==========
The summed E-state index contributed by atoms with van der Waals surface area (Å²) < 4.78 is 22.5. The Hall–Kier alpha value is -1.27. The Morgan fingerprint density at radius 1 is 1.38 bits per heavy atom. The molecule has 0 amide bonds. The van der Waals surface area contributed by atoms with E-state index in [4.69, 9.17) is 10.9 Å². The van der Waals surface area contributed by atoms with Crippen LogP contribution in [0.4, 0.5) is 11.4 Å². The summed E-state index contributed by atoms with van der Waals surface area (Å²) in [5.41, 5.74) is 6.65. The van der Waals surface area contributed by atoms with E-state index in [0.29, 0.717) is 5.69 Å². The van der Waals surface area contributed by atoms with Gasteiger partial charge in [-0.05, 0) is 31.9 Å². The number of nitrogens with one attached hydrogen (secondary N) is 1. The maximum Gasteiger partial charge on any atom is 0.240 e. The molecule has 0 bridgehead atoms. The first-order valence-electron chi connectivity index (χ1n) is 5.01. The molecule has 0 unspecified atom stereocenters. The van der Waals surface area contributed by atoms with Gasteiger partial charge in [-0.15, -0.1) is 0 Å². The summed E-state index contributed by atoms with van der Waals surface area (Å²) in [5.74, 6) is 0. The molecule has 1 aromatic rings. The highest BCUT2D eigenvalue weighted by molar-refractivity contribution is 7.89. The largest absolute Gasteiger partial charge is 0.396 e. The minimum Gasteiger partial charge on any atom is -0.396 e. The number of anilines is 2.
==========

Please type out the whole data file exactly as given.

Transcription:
The summed E-state index contributed by atoms with van der Waals surface area (Å²) < 4.78 is 22.5. The Hall–Kier alpha value is -1.27. The Morgan fingerprint density at radius 1 is 1.38 bits per heavy atom. The molecule has 0 amide bonds. The van der Waals surface area contributed by atoms with E-state index in [4.69, 9.17) is 10.9 Å². The van der Waals surface area contributed by atoms with Crippen LogP contribution in [0.4, 0.5) is 11.4 Å². The summed E-state index contributed by atoms with van der Waals surface area (Å²) in [5.41, 5.74) is 6.65. The van der Waals surface area contributed by atoms with E-state index in [0.29, 0.717) is 5.69 Å². The van der Waals surface area contributed by atoms with Gasteiger partial charge in [-0.05, 0) is 31.9 Å². The number of nitrogens with one attached hydrogen (secondary N) is 1. The maximum Gasteiger partial charge on any atom is 0.240 e. The molecule has 0 bridgehead atoms. The first-order valence-electron chi connectivity index (χ1n) is 5.01. The molecule has 0 unspecified atom stereocenters. The van der Waals surface area contributed by atoms with Gasteiger partial charge in [-0.15, -0.1) is 0 Å². The summed E-state index contributed by atoms with van der Waals surface area (Å²) in [5.74, 6) is 0. The molecule has 1 aromatic rings. The highest BCUT2D eigenvalue weighted by molar-refractivity contribution is 7.89. The largest absolute Gasteiger partial charge is 0.396 e. The minimum Gasteiger partial charge on any atom is -0.396 e. The number of anilines is 2.